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The Five Building Blocks to High Confidence Decision Making in the Digital Age

In this special guest feature, Naresh Agarwal, Head of Data & Analytics at Brillio, outlines useful building blocks to understand how to analyze the right data to make impactful action, including: the use of technology and skill sets; asking the right questions; building a culture and mindset that encourages the use of insights to promote high confidence decision-making. Naresh is a business leader with proven experience in delivering transformation programs and growing services portfolios, strengthening client relationships and managing and influencing global delivery models. At Brillio, he oversees the Data & Analytics team, which enables customer-facing and operational insights with the power of big data analytics. Brillio is a business solutions and IT consulting company that creates innovative digital experiences for companies in banking and finance, utilities, CPG, retail, and more, to engage, surprise and delight their customers. Naresh oversees the development of data-driven strategies that are key to market differentiation for customers and help them become enterprise-grade analytics organizations.

Today’s Digital Age has brought a dramatic shift in customer expectations. Consumers now have numerous options in terms of where they shop, the products and services that are available, and with whom they do business. Savvy shoppers are also adept at using the technology at their fingertips to “webroom” and “showroom” so they can get what they need, when they need it, at the price they want. As a result, we’re seeing a proliferation of brands transforming into digital first businesses in order to stay competitive and relevant.

This rapid change – and the digital first transformation – means companies have less time to react to market shifts and make strategic decisions. In this new market environment, businesses must quickly evaluate the impact of activities and act intelligently and decisively. Big data is the backbone of this major shift. Yet big data – or more specifically, the data explosion that comes from businesses having insights into what customers are doing across multiple touch points – is both a blessing in terms of the opportunities it provides, and a curse. Such massive amounts of data can be overwhelming for both IT and various business units, and making sense of what is important and what is not can be a huge challenge.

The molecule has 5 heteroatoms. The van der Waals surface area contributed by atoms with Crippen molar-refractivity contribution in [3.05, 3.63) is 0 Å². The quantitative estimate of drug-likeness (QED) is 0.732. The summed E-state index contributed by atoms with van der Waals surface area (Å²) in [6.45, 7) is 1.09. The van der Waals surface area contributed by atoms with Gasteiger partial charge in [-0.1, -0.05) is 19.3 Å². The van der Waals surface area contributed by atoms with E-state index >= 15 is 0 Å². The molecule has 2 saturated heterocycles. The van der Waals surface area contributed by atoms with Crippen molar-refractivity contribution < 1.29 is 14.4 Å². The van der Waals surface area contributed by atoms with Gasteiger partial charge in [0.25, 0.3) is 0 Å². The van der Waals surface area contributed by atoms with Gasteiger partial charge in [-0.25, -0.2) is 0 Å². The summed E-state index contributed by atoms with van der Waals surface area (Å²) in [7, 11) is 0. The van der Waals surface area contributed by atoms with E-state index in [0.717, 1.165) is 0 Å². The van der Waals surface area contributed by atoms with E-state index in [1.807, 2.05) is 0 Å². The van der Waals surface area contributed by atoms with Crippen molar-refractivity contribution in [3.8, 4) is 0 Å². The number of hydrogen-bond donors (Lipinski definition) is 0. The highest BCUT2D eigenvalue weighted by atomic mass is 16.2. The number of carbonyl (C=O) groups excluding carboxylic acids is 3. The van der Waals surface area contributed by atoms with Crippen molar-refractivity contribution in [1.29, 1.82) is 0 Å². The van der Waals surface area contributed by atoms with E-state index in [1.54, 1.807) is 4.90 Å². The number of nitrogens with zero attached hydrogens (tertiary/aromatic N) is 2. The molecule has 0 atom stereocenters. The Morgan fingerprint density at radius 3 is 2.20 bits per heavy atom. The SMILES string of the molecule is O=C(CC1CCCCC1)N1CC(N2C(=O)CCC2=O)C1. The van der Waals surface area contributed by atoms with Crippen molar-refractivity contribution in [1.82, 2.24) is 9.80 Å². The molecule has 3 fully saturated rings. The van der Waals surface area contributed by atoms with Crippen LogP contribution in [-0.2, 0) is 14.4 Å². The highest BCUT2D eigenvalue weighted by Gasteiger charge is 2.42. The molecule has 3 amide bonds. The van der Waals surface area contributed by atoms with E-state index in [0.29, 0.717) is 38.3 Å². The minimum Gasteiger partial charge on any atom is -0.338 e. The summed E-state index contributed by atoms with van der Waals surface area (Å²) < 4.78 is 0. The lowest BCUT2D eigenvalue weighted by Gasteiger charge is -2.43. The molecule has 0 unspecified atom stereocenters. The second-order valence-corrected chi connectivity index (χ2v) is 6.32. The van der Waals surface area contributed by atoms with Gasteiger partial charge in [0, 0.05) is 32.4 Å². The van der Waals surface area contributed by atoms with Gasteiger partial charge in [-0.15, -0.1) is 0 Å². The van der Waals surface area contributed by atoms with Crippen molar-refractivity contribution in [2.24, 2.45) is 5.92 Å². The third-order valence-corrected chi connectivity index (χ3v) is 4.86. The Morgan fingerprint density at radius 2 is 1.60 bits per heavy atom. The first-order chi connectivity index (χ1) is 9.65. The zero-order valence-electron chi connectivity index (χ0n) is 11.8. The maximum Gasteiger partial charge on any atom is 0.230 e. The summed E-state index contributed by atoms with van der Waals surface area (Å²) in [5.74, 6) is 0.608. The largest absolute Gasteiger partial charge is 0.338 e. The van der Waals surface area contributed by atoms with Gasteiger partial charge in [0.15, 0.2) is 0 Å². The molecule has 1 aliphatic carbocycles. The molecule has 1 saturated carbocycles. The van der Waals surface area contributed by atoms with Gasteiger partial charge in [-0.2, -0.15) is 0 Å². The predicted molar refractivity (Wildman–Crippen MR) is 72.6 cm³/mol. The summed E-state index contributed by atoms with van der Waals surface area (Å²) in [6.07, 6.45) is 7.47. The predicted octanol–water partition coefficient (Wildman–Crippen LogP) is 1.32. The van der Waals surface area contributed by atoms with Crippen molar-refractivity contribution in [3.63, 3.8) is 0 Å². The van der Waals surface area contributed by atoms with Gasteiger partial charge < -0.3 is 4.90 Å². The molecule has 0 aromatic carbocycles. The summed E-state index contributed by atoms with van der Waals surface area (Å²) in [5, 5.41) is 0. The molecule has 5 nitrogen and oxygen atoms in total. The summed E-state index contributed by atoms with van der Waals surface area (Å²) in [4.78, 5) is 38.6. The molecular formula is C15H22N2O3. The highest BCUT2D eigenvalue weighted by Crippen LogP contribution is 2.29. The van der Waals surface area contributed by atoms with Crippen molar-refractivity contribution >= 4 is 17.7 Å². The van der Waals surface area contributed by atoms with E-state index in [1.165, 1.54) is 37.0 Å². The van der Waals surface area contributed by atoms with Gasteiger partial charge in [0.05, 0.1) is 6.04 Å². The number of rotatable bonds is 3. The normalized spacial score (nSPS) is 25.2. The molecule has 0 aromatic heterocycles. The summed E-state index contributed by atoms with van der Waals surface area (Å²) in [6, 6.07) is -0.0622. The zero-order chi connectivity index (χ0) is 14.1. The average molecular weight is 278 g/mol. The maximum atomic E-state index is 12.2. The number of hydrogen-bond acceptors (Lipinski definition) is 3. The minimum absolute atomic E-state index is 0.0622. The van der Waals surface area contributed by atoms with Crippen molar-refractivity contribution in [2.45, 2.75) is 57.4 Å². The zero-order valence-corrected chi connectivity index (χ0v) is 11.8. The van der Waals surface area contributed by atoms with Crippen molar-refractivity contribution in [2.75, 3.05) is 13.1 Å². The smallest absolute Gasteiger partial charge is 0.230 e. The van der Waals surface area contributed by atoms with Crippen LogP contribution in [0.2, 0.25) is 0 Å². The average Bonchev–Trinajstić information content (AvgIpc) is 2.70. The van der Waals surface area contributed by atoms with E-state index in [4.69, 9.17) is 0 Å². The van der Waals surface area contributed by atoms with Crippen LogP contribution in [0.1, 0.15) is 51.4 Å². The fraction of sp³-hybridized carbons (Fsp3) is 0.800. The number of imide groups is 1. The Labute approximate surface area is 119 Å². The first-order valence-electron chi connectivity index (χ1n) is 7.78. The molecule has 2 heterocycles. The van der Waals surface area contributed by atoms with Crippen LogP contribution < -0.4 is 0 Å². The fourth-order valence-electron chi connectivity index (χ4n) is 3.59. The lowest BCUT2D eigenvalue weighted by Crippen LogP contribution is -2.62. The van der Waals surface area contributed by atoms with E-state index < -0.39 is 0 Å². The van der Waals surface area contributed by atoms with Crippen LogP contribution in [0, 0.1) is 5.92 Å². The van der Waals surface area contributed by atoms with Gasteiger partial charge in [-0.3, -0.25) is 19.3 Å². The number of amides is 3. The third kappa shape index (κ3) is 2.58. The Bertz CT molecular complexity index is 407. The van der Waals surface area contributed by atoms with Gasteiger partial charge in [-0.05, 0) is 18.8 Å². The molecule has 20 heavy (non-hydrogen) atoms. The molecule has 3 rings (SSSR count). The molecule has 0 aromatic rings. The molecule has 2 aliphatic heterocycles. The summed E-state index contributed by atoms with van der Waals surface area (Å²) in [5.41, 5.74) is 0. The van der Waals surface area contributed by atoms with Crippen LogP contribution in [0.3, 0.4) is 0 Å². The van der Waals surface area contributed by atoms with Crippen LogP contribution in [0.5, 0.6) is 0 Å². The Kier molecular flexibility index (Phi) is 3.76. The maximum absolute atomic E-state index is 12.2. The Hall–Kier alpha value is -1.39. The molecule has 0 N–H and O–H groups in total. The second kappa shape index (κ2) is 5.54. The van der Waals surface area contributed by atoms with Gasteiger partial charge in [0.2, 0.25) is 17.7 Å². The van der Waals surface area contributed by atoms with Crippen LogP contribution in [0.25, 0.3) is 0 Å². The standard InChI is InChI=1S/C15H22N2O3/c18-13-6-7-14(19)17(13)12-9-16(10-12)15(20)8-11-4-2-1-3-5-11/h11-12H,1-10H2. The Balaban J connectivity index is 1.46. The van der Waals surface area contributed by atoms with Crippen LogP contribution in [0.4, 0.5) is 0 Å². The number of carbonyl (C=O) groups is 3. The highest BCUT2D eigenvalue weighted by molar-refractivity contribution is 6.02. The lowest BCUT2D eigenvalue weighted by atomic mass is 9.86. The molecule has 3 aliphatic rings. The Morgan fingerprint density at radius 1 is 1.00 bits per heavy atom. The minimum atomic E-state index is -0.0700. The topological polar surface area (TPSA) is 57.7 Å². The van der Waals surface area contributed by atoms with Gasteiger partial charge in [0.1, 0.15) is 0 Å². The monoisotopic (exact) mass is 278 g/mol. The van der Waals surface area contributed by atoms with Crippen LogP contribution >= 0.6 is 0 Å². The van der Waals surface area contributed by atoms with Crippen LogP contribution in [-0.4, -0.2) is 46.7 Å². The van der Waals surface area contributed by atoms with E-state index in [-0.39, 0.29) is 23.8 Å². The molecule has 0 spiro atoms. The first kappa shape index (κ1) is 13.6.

In order to enable smart change, it’s not enough for companies to understand what consumers are doing. More importantly than the “what” of customer actions, companies must understand the “why” behind customer choices and behaviors, and the question of “what next?” must also be asked in order to plan for the future. There are five key building blocks that companies must put in place to make sense of the big data explosion and reach high confidence decision-making. So let’s dive right in.

1. Build the Foundation: Trust the Data

When embarking on any project, the foundation must be solid. In the case of big data analytics, this means establishing trust in data. All the bits and bytes and metadata that are leveraged need to be clean and trustworthy so that decision makers have confidence in knowing the insights gleaned are the right ones. In addition to data quality, it’s critical to look at the vast array of data sources holistically as an interconnected system of processes, and enable decision makers to look at the lineage of the data to inherently trust that data. Because data is not still or stagnant, building a data pipeline that is clean and also shows the data lineage is critical to establishing trust in data.

2. Build the Team: Incorporate Strong Learnability and Collaboration Skills

Big data analytics unquestionably revolves around technology. But creating meaningful data analytics processes means that stakeholders beyond a company’s IT organization and data analysts should be involved. Big data analytics is a team sport and requires people who can work together as a team. The most actionable results become clear when companies bring in people with varied expertise, including data engineers, data analysts and data scientists, as well as business experts with domain knowledge and a keen understanding of business processes. Another important aspect of this process is each individual’s ‘learnability.’ Because big data analytics is rapidly evolving in terms of the tools, processes and technology, what was relevant a few years ago has been completely transformed. With a team of people who learn new things quickly and collaborate effectively, the team can work with the data in a way that is unique to the individual company and its industry, ensuring the insights generated are relevant and actionable.